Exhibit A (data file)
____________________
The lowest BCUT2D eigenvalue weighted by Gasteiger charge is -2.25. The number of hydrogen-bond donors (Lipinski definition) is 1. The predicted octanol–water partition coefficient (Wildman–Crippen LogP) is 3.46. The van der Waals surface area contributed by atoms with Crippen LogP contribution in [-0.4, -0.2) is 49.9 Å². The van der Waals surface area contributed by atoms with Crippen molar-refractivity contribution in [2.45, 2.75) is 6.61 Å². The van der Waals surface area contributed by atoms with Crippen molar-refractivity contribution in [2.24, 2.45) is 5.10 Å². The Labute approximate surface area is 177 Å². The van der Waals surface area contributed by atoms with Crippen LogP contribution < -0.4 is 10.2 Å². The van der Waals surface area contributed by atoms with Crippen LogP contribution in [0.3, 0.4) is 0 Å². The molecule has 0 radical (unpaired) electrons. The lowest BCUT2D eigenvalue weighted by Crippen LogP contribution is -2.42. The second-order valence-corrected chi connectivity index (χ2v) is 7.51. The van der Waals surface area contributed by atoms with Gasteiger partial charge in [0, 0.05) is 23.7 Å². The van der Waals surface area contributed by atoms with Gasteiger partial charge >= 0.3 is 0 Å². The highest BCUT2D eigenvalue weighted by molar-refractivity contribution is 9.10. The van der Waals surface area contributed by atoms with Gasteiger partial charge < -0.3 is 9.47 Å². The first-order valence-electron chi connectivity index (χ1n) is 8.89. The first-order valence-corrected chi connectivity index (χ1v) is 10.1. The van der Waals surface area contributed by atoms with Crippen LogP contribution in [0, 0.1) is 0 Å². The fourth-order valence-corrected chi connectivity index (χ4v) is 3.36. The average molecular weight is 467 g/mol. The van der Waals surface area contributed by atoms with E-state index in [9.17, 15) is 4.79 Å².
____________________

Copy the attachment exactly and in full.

The lowest BCUT2D eigenvalue weighted by Gasteiger charge is -2.25. The number of hydrogen-bond donors (Lipinski definition) is 1. The predicted octanol–water partition coefficient (Wildman–Crippen LogP) is 3.46. The van der Waals surface area contributed by atoms with Crippen LogP contribution in [-0.4, -0.2) is 49.9 Å². The van der Waals surface area contributed by atoms with Crippen molar-refractivity contribution in [2.45, 2.75) is 6.61 Å². The van der Waals surface area contributed by atoms with Crippen molar-refractivity contribution in [2.24, 2.45) is 5.10 Å². The Labute approximate surface area is 177 Å². The van der Waals surface area contributed by atoms with Crippen LogP contribution < -0.4 is 10.2 Å². The van der Waals surface area contributed by atoms with Crippen LogP contribution in [0.3, 0.4) is 0 Å². The molecule has 0 radical (unpaired) electrons. The lowest BCUT2D eigenvalue weighted by Crippen LogP contribution is -2.42. The second-order valence-corrected chi connectivity index (χ2v) is 7.51. The van der Waals surface area contributed by atoms with Gasteiger partial charge in [0, 0.05) is 23.7 Å². The van der Waals surface area contributed by atoms with Gasteiger partial charge >= 0.3 is 0 Å². The highest BCUT2D eigenvalue weighted by molar-refractivity contribution is 9.10. The van der Waals surface area contributed by atoms with Gasteiger partial charge < -0.3 is 9.47 Å². The first-order valence-electron chi connectivity index (χ1n) is 8.89. The first-order valence-corrected chi connectivity index (χ1v) is 10.1. The van der Waals surface area contributed by atoms with Crippen LogP contribution in [0, 0.1) is 0 Å². The fourth-order valence-corrected chi connectivity index (χ4v) is 3.36. The average molecular weight is 467 g/mol. The van der Waals surface area contributed by atoms with E-state index in [9.17, 15) is 4.79 Å².